3. Work on skill development I have spent quite a bit of time with high level students, working on specific language skills, like inference and prediction, listening for details, etc. Often we include this in class as part of the reading or listening activities, not going into too much detail about what skills students are working on and why, giving students a chance to assess whether they have acquired the skill or not at the end of the lesson, or what strategies and skills they are struggling with and how these can be addressed and practiced further. Students can also be given time and opportunity in class to experiment with different strategies, both receptive skill strategies as well as study strategies, and then decide which one is most suitable for them. This creates in them an autonomy that will encourage them to take their learning into their own hands both in your classroom, and outside, making them independent learners and proactive individuals. Other skills that students may find useful are research skills, presentation skills, planning skills and debate skills, and can be made to practice these in an English language setting. This will not only add value to their lessons, but it will challenge them intellectually, help develop their confidence and give them something useful they can utilize in school or later in life. Common topics like the environment and technology present various issues that students may have opinions about like global warming and climate change, endangered species (a great topic for research and presentation, with each group choosing one animal to create awareness about) and the effect of technology on our lives and our future (a great topic for debate).

4. Character development Another area with room for development is character. With the many problems around the world; the lack of tolerance, lack of dialogue, etc. and with the youth becoming more and more passive and unconcerned with their communities, societies and countries, they need to be taught essential aspects of a successful personality that will prove invaluable in the outside world, if not in their current lives, then later in their adulthood and professional lives. These include being able to communicate well, self – expression, working well with others, empathy, kindness and compassion, respect, courage and tolerance. Various activities and exercises are available online that are designed to get students to think of the outcomes of working collaboratively. Team building exercises and a number of tasks teachers commonly use as icebreakers allow for the development of character development skills. Examples:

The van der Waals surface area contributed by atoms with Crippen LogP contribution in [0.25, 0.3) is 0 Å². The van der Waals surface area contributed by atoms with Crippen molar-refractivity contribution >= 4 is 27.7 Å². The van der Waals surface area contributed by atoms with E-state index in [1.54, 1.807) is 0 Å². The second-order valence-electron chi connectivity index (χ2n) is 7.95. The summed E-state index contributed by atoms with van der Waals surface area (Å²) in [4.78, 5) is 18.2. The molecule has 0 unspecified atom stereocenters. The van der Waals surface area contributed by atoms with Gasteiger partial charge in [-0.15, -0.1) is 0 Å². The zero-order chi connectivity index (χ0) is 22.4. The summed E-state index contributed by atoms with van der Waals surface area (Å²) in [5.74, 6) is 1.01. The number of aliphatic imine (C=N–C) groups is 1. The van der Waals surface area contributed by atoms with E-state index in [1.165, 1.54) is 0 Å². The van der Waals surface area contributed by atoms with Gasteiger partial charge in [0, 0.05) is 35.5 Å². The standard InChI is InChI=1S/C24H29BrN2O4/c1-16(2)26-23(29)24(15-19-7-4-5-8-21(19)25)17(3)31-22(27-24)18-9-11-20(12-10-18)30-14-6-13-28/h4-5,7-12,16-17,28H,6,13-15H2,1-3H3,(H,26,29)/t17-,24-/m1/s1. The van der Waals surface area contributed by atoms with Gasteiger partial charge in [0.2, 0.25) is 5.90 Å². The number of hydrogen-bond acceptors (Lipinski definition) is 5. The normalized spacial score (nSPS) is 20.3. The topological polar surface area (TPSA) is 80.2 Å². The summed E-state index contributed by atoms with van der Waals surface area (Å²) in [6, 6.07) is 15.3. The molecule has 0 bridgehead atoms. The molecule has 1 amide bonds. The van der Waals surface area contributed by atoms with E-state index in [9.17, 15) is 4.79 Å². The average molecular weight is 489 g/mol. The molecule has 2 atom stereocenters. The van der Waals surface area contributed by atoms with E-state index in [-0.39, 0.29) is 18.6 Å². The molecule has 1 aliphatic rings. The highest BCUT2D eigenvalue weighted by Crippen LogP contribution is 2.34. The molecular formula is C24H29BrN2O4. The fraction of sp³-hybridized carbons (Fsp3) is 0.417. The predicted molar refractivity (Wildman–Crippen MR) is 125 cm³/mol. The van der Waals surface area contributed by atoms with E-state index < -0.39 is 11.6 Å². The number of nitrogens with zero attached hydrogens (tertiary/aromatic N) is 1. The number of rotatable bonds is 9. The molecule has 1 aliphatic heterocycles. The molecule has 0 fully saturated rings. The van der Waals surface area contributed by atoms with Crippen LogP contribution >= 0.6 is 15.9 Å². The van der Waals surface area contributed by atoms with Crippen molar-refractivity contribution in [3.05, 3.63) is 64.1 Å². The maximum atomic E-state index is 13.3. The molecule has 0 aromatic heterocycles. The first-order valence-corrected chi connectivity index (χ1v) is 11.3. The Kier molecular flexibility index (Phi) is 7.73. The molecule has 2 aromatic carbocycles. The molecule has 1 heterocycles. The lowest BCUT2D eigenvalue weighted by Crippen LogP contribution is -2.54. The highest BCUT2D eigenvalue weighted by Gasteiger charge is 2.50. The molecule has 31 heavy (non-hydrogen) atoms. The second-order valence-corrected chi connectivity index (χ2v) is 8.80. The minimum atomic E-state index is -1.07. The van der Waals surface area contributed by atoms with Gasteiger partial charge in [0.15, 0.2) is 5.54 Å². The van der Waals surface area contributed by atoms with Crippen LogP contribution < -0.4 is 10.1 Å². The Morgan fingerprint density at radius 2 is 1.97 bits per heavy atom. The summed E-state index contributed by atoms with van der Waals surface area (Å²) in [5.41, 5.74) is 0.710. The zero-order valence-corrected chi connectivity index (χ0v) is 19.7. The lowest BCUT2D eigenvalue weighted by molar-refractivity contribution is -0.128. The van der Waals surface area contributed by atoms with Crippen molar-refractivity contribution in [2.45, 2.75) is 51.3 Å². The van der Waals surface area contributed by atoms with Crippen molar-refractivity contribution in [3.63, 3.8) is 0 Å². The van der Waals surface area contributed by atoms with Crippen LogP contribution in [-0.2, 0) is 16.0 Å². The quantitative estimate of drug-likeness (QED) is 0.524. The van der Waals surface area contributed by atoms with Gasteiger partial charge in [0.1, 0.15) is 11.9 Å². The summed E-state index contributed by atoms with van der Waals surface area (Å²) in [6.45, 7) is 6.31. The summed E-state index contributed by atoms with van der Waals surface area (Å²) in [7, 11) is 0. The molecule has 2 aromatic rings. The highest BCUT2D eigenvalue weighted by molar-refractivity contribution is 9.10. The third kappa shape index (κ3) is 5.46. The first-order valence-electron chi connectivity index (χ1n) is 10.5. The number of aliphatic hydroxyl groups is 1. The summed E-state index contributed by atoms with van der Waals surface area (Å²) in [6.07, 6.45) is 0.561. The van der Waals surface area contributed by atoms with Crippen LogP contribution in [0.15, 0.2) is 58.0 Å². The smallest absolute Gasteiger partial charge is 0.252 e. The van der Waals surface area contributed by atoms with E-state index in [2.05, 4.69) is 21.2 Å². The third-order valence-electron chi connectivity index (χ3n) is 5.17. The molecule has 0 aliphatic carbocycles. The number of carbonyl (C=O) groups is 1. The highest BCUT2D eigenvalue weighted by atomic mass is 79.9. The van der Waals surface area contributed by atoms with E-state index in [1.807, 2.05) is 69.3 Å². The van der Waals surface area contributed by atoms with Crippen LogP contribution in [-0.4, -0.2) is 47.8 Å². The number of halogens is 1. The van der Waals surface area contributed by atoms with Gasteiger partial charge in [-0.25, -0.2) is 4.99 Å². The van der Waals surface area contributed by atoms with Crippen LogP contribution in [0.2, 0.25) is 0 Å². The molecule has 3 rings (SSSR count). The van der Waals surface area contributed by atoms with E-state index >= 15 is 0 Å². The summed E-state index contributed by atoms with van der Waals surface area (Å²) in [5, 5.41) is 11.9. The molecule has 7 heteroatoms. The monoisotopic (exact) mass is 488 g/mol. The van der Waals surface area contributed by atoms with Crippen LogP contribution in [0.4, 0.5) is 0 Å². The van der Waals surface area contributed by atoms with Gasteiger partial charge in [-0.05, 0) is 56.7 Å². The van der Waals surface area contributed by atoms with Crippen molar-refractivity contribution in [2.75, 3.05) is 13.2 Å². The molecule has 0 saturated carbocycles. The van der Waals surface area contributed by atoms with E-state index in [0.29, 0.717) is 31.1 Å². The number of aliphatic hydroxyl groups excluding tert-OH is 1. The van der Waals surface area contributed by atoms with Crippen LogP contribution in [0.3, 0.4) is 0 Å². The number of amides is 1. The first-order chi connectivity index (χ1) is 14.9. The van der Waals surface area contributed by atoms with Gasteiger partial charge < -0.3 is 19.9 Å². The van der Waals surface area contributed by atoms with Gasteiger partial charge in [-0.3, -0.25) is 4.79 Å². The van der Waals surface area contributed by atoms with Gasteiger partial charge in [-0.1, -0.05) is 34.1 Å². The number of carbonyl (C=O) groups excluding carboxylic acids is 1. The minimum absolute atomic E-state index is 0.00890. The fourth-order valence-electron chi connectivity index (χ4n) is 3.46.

• A simple activity that requires students to work in groups and find 5 things they have in common, while they talk to each other with the sole purpose of identifying similarities they possess with people they do not know exercises their communication skills as well as their self – expression.
  • Popular team building activities like using a limited amount of material like paper, straws and tape to construct something gets students to develop cooperation skills, communication skills and patience. For the language element, an activity like this might conclude with a writing task, getting students to write what was difficult for them, what they built and how they built it, etc.

We may fail to notice it when we sit down to plan our lessons, but what we can do in the classroom does not begin and end with the pages of the coursebook, but rather with the potential of the students, and our willingness to open doors for them that they may walk through to find this potential. This is the purpose of teaching.

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Submitted by Paul Braddock on Tue, 05/08/2018 - 09:43


Hi Zahra - this is a really engaging post with some fantastic advice and suggestions! Thank you Paul